Aaron Judge – When he’s healthy, he’s a beast, but many key stats are trending down. He does have a lifetime .948 OPS and .272 batting average. There are enough flags not to overpay, but he’s worth drafting if he slips to the seventh round. He went 66th and 74th in two mock drafts.

D.J. LeMahieu – A career .305 hitter, he hit .364 with a 1.011 OPS last year. His hitting metrics, including hard-hit rate, overall exit velocity, contact rate and strikeout rate, all point to a repeat in 2021, but he doesn’t steal bases or hit with power. He went 32nd and 47rd in recent drafts.

Kyle Lewis – The Mariner outfielder and reigning AL rookie of the year was a waiver wire addition for me last year. With a small sample size, I’m cautious He could be a five-category player, but advanced metrics don’t support it, so don’t pay up. He went 138th in a mock draft. 

Francisco Lindor – Like many, the Indians shortstop had a down year in 2020, but I expect him to bounce back and be a five-category player in 2021. His ADP indicates I won’t be able to get him late in the second round where he should be drafted. He went 13th and 14th in mock drafts.

Brandon Lowe – I won’t go overboard with Lowe since he still hasn’t played a full season in the MLB. He started 2020 season well but ran out of gas at the end. But he’s emerging as a real power hitter with improving overall skills. He went 64th and 64th in two recent mock drafts.

José Ramírez – The Indians third baseman almost won the AL MVP Award, finishing second in voting in 2020, and third in ’17 and ’18. He is a five-star contributor since he hits for power and steals a lot of bases. It seems like 2019 was an outlier. He went 7th and 12th in two mock drafts.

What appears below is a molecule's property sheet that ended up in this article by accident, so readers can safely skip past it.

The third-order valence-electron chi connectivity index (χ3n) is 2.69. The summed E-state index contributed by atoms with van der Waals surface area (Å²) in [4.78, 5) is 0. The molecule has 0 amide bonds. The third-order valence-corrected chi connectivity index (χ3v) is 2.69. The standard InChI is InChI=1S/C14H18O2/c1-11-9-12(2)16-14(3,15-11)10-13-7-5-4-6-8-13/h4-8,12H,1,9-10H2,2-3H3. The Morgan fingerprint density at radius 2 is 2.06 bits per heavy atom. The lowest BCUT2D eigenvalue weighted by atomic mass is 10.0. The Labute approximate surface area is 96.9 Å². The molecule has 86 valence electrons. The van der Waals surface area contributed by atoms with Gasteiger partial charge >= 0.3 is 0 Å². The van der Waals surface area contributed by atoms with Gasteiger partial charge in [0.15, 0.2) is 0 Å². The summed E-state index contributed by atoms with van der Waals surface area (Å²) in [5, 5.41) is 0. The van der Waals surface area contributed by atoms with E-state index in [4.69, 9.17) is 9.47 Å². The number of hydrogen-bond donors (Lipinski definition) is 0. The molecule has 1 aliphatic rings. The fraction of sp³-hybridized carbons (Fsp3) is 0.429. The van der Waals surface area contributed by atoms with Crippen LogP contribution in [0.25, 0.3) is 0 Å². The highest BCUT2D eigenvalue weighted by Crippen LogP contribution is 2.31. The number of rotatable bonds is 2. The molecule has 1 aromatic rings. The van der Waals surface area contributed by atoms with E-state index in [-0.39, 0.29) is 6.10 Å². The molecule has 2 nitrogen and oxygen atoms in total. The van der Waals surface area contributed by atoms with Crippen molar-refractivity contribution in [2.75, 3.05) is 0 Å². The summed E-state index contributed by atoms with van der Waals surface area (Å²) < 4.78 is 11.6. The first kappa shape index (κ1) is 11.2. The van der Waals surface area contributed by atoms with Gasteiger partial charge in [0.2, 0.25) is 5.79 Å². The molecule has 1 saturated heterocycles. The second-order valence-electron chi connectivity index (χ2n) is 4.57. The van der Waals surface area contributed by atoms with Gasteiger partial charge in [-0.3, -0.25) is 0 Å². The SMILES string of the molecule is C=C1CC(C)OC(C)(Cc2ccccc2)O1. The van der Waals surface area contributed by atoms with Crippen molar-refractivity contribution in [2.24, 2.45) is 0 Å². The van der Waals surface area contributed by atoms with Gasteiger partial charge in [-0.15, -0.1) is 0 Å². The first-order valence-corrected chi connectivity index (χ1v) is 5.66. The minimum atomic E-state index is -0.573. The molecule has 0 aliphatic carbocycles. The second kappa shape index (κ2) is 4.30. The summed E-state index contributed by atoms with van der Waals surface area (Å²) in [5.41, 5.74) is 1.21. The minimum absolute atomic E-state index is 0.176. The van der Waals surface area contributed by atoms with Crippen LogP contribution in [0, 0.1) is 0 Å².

Anthony Rendon – Still in Los Angeles, and batting behind Mike Trout will provide the Angels third baseman another opportunity to lead MLB in runs batted in. As expected, Rendon regressed in 2020, but he had a .286 average and .915 OPS. And he may be available in the fourth round.

Miguel Sano – He had 34 home runs in 105 games in 2019, but 2020 saw his OPS dipped from .923 to .757 in 2020. He’s an injury risk, and his 43.8 percent strikeout rate is brutal. But he’s probably worth a 15th or 16th round pick, with his dual position eligibility (1B/3B) another plus. 

Juan Soto – After posting a .287/.403/.535 triple-slash line over his first two seasons (a total of 266 games), he took his game to a new level, slashing .351/.490/.695 in 47 games in 2020, and improving an already elite strikeout-to-walk ratio. He went No. 5 and No. 8 in mock drafts. 

Fernando Tatis Jr. – He may be overrated with a small track record. The Padres are building a powerhouse of a team, and Tatis will be in the center of it. Tatis hit .277/.386/.571 with 17 homers, 11 steals and 45 RBI over 59 games in 2020. He’s going fourth in many mock drafts.

Kyle Tucker – The 23-year-old was the Astros best hitter in 2020, slashing .268/.325/.512 with nine home runs, eight steals, 42 RBI, and 33 runs scored in 58 games. But with only one, short season of success, I’m reluctant to pay up. He’s going in the third or fourth round in mock drafts.

Mike Trout – The only bad news is that he’s stop running in recent years, which still makes him a four-category player. Although injuries are more of a concern now, he’s still worth an early first-round draft pick with his track record. He went No. 3 and No. 5 in two mock drafts.

Trea Turner – Up until last year, I regarded him as an overrated player, but 2020 showed he could be a five-category contributor, with his speed being his best asset. Since making his MLB debut in 2015, Turner has stolen 171 bases in 541 games. He went 6th and 9th in mock drafts.

Alex Verdugo – A high batting average and run-scoring potential are expected, hitting ahead of Xander Bogaerts, Rafael Devers, and J.D. Martinez. But he doesn’t steal very many bases, and the lack of power makes him a two-category player. Is he really worth a 10th round pick?